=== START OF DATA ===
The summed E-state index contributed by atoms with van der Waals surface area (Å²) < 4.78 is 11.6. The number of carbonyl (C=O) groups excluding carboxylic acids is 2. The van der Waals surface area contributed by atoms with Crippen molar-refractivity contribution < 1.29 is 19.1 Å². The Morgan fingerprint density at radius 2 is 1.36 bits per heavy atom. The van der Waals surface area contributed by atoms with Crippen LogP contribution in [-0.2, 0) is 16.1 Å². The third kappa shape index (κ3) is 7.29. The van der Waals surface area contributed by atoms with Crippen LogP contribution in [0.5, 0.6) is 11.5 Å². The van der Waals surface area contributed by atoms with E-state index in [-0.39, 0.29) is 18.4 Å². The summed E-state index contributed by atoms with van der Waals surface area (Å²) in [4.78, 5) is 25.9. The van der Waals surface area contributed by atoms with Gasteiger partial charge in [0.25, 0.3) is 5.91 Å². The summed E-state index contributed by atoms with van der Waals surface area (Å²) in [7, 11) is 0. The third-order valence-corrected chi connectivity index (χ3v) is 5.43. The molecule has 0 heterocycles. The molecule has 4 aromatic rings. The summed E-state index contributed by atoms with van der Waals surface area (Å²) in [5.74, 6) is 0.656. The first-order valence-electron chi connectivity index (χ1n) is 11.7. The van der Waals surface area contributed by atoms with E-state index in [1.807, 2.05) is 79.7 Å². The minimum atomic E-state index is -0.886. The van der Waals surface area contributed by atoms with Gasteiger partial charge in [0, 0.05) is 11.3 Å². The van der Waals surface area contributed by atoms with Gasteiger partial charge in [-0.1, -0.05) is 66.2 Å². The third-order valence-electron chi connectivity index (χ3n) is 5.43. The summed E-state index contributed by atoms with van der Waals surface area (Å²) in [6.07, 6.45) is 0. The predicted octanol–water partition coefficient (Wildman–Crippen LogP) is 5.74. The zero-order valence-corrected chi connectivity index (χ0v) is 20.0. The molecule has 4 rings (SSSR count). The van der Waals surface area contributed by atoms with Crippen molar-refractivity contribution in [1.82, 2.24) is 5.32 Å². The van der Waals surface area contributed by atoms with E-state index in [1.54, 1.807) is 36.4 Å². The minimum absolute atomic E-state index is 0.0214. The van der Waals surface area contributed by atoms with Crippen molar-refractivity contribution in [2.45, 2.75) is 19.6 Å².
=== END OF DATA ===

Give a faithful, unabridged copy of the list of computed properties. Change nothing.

The summed E-state index contributed by atoms with van der Waals surface area (Å²) < 4.78 is 11.6. The number of carbonyl (C=O) groups excluding carboxylic acids is 2. The van der Waals surface area contributed by atoms with Crippen molar-refractivity contribution < 1.29 is 19.1 Å². The Morgan fingerprint density at radius 2 is 1.36 bits per heavy atom. The van der Waals surface area contributed by atoms with Crippen LogP contribution in [-0.2, 0) is 16.1 Å². The third kappa shape index (κ3) is 7.29. The van der Waals surface area contributed by atoms with Crippen LogP contribution in [0.5, 0.6) is 11.5 Å². The van der Waals surface area contributed by atoms with E-state index in [-0.39, 0.29) is 18.4 Å². The summed E-state index contributed by atoms with van der Waals surface area (Å²) in [4.78, 5) is 25.9. The van der Waals surface area contributed by atoms with Gasteiger partial charge in [0.25, 0.3) is 5.91 Å². The summed E-state index contributed by atoms with van der Waals surface area (Å²) in [7, 11) is 0. The third-order valence-corrected chi connectivity index (χ3v) is 5.43. The molecule has 0 heterocycles. The molecule has 4 aromatic rings. The summed E-state index contributed by atoms with van der Waals surface area (Å²) in [5.74, 6) is 0.656. The first-order valence-electron chi connectivity index (χ1n) is 11.7. The van der Waals surface area contributed by atoms with E-state index in [1.807, 2.05) is 79.7 Å². The minimum atomic E-state index is -0.886. The van der Waals surface area contributed by atoms with Gasteiger partial charge in [0, 0.05) is 11.3 Å². The van der Waals surface area contributed by atoms with Gasteiger partial charge in [-0.1, -0.05) is 66.2 Å². The third-order valence-electron chi connectivity index (χ3n) is 5.43. The summed E-state index contributed by atoms with van der Waals surface area (Å²) in [6.07, 6.45) is 0. The predicted octanol–water partition coefficient (Wildman–Crippen LogP) is 5.74. The zero-order valence-corrected chi connectivity index (χ0v) is 20.0. The molecule has 4 rings (SSSR count). The van der Waals surface area contributed by atoms with Crippen molar-refractivity contribution in [1.82, 2.24) is 5.32 Å². The van der Waals surface area contributed by atoms with E-state index in [1.54, 1.807) is 36.4 Å². The minimum absolute atomic E-state index is 0.0214. The van der Waals surface area contributed by atoms with Crippen molar-refractivity contribution in [2.45, 2.75) is 19.6 Å².